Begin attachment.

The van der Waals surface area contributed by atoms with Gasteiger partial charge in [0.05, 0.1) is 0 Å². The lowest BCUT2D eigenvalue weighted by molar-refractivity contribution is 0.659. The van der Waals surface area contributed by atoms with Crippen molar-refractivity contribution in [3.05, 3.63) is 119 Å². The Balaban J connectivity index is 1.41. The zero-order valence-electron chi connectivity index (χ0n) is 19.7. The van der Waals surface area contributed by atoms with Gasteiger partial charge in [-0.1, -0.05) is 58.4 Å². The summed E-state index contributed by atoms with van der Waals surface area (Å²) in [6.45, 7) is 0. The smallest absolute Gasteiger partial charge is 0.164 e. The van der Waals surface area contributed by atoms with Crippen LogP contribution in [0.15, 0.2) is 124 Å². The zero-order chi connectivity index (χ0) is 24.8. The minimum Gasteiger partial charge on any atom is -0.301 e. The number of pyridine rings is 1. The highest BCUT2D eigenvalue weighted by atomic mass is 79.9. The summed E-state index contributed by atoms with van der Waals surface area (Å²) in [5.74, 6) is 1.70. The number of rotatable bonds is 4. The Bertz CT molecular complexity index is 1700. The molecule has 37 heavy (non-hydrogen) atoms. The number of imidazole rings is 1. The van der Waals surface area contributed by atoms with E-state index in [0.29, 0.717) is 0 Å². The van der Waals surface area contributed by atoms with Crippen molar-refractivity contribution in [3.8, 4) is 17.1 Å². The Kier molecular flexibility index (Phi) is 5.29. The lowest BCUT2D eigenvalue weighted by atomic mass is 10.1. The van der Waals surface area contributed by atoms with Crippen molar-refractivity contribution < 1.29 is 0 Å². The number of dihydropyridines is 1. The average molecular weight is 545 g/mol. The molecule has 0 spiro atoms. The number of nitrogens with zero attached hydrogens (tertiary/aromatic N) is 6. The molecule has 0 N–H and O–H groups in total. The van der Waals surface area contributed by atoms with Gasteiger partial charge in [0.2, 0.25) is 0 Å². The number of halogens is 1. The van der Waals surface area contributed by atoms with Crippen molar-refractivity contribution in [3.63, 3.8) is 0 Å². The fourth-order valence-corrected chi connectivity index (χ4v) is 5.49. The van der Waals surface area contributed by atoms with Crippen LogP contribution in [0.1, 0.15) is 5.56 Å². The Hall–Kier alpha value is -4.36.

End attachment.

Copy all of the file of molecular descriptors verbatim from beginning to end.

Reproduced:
The van der Waals surface area contributed by atoms with Gasteiger partial charge in [0.05, 0.1) is 0 Å². The lowest BCUT2D eigenvalue weighted by molar-refractivity contribution is 0.659. The van der Waals surface area contributed by atoms with Crippen molar-refractivity contribution in [3.05, 3.63) is 119 Å². The Balaban J connectivity index is 1.41. The zero-order valence-electron chi connectivity index (χ0n) is 19.7. The van der Waals surface area contributed by atoms with Gasteiger partial charge in [-0.1, -0.05) is 58.4 Å². The summed E-state index contributed by atoms with van der Waals surface area (Å²) in [6.45, 7) is 0. The smallest absolute Gasteiger partial charge is 0.164 e. The van der Waals surface area contributed by atoms with Crippen LogP contribution in [0.15, 0.2) is 124 Å². The zero-order chi connectivity index (χ0) is 24.8. The minimum Gasteiger partial charge on any atom is -0.301 e. The number of pyridine rings is 1. The highest BCUT2D eigenvalue weighted by atomic mass is 79.9. The summed E-state index contributed by atoms with van der Waals surface area (Å²) in [5.74, 6) is 1.70. The number of rotatable bonds is 4. The Bertz CT molecular complexity index is 1700. The molecule has 37 heavy (non-hydrogen) atoms. The number of imidazole rings is 1. The van der Waals surface area contributed by atoms with E-state index in [0.29, 0.717) is 0 Å². The van der Waals surface area contributed by atoms with Crippen molar-refractivity contribution in [3.8, 4) is 17.1 Å². The Kier molecular flexibility index (Phi) is 5.29. The lowest BCUT2D eigenvalue weighted by atomic mass is 10.1. The van der Waals surface area contributed by atoms with Crippen molar-refractivity contribution < 1.29 is 0 Å². The number of dihydropyridines is 1. The average molecular weight is 545 g/mol. The molecule has 0 spiro atoms. The number of nitrogens with zero attached hydrogens (tertiary/aromatic N) is 6. The molecule has 0 N–H and O–H groups in total. The van der Waals surface area contributed by atoms with Gasteiger partial charge in [0.2, 0.25) is 0 Å². The number of halogens is 1. The van der Waals surface area contributed by atoms with Crippen molar-refractivity contribution in [3.63, 3.8) is 0 Å². The fourth-order valence-corrected chi connectivity index (χ4v) is 5.49. The van der Waals surface area contributed by atoms with Crippen LogP contribution in [0.1, 0.15) is 5.56 Å². The Hall–Kier alpha value is -4.36.